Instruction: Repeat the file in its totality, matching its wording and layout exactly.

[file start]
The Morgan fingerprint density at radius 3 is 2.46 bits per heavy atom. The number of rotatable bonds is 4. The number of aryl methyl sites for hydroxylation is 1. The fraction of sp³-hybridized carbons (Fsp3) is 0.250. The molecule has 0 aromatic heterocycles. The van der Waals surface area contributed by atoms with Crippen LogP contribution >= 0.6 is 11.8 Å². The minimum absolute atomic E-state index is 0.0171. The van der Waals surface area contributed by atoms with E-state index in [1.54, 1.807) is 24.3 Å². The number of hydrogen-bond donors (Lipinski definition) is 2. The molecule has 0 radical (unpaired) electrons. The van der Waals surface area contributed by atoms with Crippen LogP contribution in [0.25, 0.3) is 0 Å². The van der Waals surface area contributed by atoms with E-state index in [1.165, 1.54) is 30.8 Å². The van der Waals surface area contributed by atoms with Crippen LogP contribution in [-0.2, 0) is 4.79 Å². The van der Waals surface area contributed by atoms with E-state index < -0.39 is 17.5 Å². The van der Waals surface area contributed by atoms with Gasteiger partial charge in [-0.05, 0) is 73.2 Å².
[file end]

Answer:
The Morgan fingerprint density at radius 3 is 2.46 bits per heavy atom. The number of rotatable bonds is 4. The number of aryl methyl sites for hydroxylation is 1. The fraction of sp³-hybridized carbons (Fsp3) is 0.250. The molecule has 0 aromatic heterocycles. The van der Waals surface area contributed by atoms with Crippen LogP contribution >= 0.6 is 11.8 Å². The minimum absolute atomic E-state index is 0.0171. The van der Waals surface area contributed by atoms with E-state index in [1.54, 1.807) is 24.3 Å². The number of hydrogen-bond donors (Lipinski definition) is 2. The molecule has 0 radical (unpaired) electrons. The van der Waals surface area contributed by atoms with Crippen LogP contribution in [0.25, 0.3) is 0 Å². The van der Waals surface area contributed by atoms with E-state index in [1.165, 1.54) is 30.8 Å². The van der Waals surface area contributed by atoms with Crippen LogP contribution in [-0.2, 0) is 4.79 Å². The van der Waals surface area contributed by atoms with E-state index < -0.39 is 17.5 Å². The van der Waals surface area contributed by atoms with Gasteiger partial charge in [-0.05, 0) is 73.2 Å².